a. How did the Common Market Organization for Bananas (“CMOB”) affect Chiquita? Six firms dominated the banana industry in the early 1990’s, three from Europe and three from the United States. In 1994, the three United States producers, Chiquita, Dole, and Del Monte, accounted for approximately 72.4% of world banana sales. Chiquita accounted for 48% of worldwide banana sales and 66.4% of banana sales of the three U.S. producers.
Prior to 1994, Europe accounted for nearly 40% of world banana imports by volume, of which roughly 60% came from Latin America, the primary location of Chiquita Brand International’s banana production. However, in 1993, a common banana import policy, council Regulation (EEC) 404/93, became effective four months prior to the official integration of the European Union. Title IV of the regulation induced changes in banana import policy. Banana imports were divided into four categories: Latin American and non-ACP sources, called “third country imports;” “traditional” ACP imports; “non-traditional” ACP imports (ACP imports above “traditional” quota amounts); and EC imports. “Third country” imports, the category in which Chiquita fell, were restricted to a two million metric ton (m.t.) quota with a 100 ECU/m.t. duty. Imports in excess of the quota were subject to an 850 ECU/m.t. duty. The 850 ECU/m.t. duty was roughly 250% a.v., while the 100 ECU/m.t. duty was roughly 30% a.v. “Traditional” and “non-traditional” imports were duty free, unless above the two million ton quota, which is well above the capacity of the smaller producers in this category. In addition to the quota and higher duties, “third country” and “non-traditional” importers (U.S. multinationals) were subject to a licensing provision limiting them to 66.5% of “third country” quota. 66.5% equates to 1.3 million m.t. of bananas annually at a duty of 100 ECU/ m.t.
At a 48% of the world’s market share, Chiquita would have accounted for 1.82 million m.t of Europe’s 3.8 million m.t. of banana imports in 1991 and 1.91 million m.t of Europe’s 3.98 million m.t. in 1992. (Note: these figures are assumptions and do not account for the probable lack of export to Asian countries.) In 1993, under Title IV regulations and assuming licensing provisions were distributed proportionately to the three major U.S.-based banana producers, Chiquita exports to European countries would have dropped to 0.86 million m.t. per year (at the 100 ECU/m.t. duty). That is a theoretical 0.96 million m.t. decrease in European banana exports for 1991 and 1.05 million m.t. decrease for 1992. Chiquita banana exports in 1993 cannot be calculated with available data, but the theoretical numbers from 1991 and 1992 suggest a significant drop-off in European exports following the inception of Title IV. The result for Chiquita was most likely surplus problems, finding new markets for banana exports, and flooding existing markets.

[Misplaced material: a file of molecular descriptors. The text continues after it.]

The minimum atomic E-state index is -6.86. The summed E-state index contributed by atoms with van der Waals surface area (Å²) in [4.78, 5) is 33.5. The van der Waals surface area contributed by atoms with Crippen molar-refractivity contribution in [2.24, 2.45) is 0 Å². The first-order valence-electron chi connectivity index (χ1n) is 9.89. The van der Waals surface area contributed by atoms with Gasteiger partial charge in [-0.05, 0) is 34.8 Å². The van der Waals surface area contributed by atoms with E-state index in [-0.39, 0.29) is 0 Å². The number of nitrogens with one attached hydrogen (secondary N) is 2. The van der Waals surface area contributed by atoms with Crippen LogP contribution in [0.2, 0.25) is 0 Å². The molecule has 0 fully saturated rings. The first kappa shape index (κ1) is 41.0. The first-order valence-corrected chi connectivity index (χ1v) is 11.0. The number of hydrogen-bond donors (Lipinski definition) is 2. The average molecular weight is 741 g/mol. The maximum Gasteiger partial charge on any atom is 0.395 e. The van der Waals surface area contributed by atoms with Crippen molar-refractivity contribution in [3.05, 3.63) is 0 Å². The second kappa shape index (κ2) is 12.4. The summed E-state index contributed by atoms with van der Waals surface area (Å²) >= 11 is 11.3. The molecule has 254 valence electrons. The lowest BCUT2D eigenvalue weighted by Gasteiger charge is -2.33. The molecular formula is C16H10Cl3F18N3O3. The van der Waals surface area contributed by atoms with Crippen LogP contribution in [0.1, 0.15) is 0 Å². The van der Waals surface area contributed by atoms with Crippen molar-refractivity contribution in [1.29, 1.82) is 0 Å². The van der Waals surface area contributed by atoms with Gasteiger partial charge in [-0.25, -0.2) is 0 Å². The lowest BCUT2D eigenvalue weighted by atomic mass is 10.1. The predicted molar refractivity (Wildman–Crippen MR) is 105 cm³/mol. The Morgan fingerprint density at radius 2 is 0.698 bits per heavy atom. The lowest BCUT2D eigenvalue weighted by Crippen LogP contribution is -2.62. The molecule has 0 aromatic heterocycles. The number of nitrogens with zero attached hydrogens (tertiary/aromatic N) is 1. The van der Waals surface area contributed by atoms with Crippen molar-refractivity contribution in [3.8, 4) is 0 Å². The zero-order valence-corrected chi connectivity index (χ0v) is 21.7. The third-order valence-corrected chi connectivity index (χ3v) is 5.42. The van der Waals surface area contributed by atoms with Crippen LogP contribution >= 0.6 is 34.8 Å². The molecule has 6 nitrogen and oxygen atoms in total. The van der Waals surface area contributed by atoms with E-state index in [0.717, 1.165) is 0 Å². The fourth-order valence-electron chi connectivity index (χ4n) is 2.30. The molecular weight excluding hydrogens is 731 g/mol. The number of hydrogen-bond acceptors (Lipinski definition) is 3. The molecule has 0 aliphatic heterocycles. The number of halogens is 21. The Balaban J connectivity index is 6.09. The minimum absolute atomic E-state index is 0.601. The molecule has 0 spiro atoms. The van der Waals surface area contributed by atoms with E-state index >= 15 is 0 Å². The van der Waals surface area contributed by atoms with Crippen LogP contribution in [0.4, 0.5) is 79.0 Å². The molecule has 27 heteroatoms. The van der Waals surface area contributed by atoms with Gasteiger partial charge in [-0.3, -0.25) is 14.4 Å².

The result of the EU’s banana import policy was a decrease in supply and an increase in price for EU members. The rest of the world most likely would have experienced an increase in supply and lowering of cost, but figures to quantify said scenario are not available.
Chiquita’s market share, production, and sales figures in 1991/1992 and 1994 are similar, rendering the transitive property viable.
b. How were EU consumers affected by CMOB?
CMOB adversely affected not only banana producing and exporting nations but European consumers as well. CMOB created an artificial shortage of bananas in Europe and drove up prices. Europeans consumed 25% less bananas under the regime and paid 63% more for the privilege of doing so. (http://news.bbc.co.uk/2/hi/business/8413979.stm). However, not all Europeans were affected equally. Germany was the largest consumer of bananas in Europe and had no restrictions on imports before CMOB (bananaramma p.270). Once it went into effect, however, banana exports to Germany fell by 250,000 t per...
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